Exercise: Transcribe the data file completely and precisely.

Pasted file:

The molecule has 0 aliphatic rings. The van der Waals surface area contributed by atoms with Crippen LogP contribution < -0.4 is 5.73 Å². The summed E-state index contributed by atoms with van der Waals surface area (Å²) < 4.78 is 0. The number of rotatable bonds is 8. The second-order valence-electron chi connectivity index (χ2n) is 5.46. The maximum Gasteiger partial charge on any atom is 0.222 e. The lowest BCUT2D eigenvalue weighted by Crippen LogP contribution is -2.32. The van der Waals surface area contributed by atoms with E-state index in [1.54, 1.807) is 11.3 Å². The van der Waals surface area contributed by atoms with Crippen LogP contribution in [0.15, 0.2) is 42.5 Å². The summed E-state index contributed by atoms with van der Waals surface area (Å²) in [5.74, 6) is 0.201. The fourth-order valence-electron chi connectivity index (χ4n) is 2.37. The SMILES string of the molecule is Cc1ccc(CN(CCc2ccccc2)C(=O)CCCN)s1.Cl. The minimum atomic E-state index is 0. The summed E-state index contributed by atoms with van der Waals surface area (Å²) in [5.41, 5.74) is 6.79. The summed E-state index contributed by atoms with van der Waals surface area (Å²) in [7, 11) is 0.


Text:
The molecule has 0 aliphatic rings. The van der Waals surface area contributed by atoms with Crippen LogP contribution < -0.4 is 5.73 Å². The summed E-state index contributed by atoms with van der Waals surface area (Å²) < 4.78 is 0. The number of rotatable bonds is 8. The second-order valence-electron chi connectivity index (χ2n) is 5.46. The maximum Gasteiger partial charge on any atom is 0.222 e. The lowest BCUT2D eigenvalue weighted by Crippen LogP contribution is -2.32. The van der Waals surface area contributed by atoms with E-state index in [1.54, 1.807) is 11.3 Å². The van der Waals surface area contributed by atoms with Crippen LogP contribution in [0.15, 0.2) is 42.5 Å². The summed E-state index contributed by atoms with van der Waals surface area (Å²) in [5.74, 6) is 0.201. The fourth-order valence-electron chi connectivity index (χ4n) is 2.37. The SMILES string of the molecule is Cc1ccc(CN(CCc2ccccc2)C(=O)CCCN)s1.Cl. The minimum atomic E-state index is 0. The summed E-state index contributed by atoms with van der Waals surface area (Å²) in [5.41, 5.74) is 6.79. The summed E-state index contributed by atoms with van der Waals surface area (Å²) in [7, 11) is 0.